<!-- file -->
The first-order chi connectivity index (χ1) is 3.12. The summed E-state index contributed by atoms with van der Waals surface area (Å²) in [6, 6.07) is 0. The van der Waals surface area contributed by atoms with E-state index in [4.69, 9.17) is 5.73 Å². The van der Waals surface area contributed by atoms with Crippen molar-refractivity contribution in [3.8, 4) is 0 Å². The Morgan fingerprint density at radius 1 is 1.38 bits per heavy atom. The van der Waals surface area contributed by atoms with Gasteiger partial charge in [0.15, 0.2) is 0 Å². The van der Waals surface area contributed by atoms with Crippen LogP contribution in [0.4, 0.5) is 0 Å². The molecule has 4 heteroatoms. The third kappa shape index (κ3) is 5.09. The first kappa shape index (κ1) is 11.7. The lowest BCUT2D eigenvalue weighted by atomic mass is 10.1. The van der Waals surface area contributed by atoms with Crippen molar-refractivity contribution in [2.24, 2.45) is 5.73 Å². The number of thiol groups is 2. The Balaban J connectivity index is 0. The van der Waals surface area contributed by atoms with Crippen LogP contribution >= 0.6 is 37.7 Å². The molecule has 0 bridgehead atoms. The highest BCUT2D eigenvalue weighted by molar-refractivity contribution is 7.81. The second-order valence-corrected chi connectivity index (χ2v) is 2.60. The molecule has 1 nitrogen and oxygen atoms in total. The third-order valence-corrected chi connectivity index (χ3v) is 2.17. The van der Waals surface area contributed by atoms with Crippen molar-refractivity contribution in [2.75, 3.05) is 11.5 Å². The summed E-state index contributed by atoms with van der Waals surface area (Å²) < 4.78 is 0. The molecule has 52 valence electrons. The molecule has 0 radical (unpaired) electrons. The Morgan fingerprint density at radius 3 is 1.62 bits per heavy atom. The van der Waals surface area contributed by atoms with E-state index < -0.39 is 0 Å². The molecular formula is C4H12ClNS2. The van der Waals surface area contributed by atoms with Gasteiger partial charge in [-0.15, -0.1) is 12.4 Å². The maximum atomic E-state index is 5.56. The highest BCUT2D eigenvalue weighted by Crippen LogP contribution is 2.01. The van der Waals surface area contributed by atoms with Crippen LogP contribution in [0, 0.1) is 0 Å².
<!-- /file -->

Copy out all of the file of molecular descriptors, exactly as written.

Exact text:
The first-order chi connectivity index (χ1) is 3.12. The summed E-state index contributed by atoms with van der Waals surface area (Å²) in [6, 6.07) is 0. The van der Waals surface area contributed by atoms with E-state index in [4.69, 9.17) is 5.73 Å². The van der Waals surface area contributed by atoms with Crippen molar-refractivity contribution in [3.8, 4) is 0 Å². The Morgan fingerprint density at radius 1 is 1.38 bits per heavy atom. The van der Waals surface area contributed by atoms with Gasteiger partial charge in [0.15, 0.2) is 0 Å². The van der Waals surface area contributed by atoms with Crippen LogP contribution in [0.4, 0.5) is 0 Å². The molecule has 4 heteroatoms. The third kappa shape index (κ3) is 5.09. The first kappa shape index (κ1) is 11.7. The lowest BCUT2D eigenvalue weighted by atomic mass is 10.1. The van der Waals surface area contributed by atoms with Crippen molar-refractivity contribution in [2.24, 2.45) is 5.73 Å². The number of thiol groups is 2. The Balaban J connectivity index is 0. The van der Waals surface area contributed by atoms with Crippen LogP contribution >= 0.6 is 37.7 Å². The molecule has 0 bridgehead atoms. The highest BCUT2D eigenvalue weighted by molar-refractivity contribution is 7.81. The second-order valence-corrected chi connectivity index (χ2v) is 2.60. The molecule has 1 nitrogen and oxygen atoms in total. The third-order valence-corrected chi connectivity index (χ3v) is 2.17. The van der Waals surface area contributed by atoms with Crippen molar-refractivity contribution in [2.75, 3.05) is 11.5 Å². The summed E-state index contributed by atoms with van der Waals surface area (Å²) < 4.78 is 0. The molecule has 52 valence electrons. The molecule has 0 radical (unpaired) electrons. The Morgan fingerprint density at radius 3 is 1.62 bits per heavy atom. The van der Waals surface area contributed by atoms with E-state index < -0.39 is 0 Å². The molecular formula is C4H12ClNS2. The van der Waals surface area contributed by atoms with Gasteiger partial charge in [-0.15, -0.1) is 12.4 Å². The maximum atomic E-state index is 5.56. The highest BCUT2D eigenvalue weighted by Crippen LogP contribution is 2.01. The van der Waals surface area contributed by atoms with Crippen LogP contribution in [0, 0.1) is 0 Å².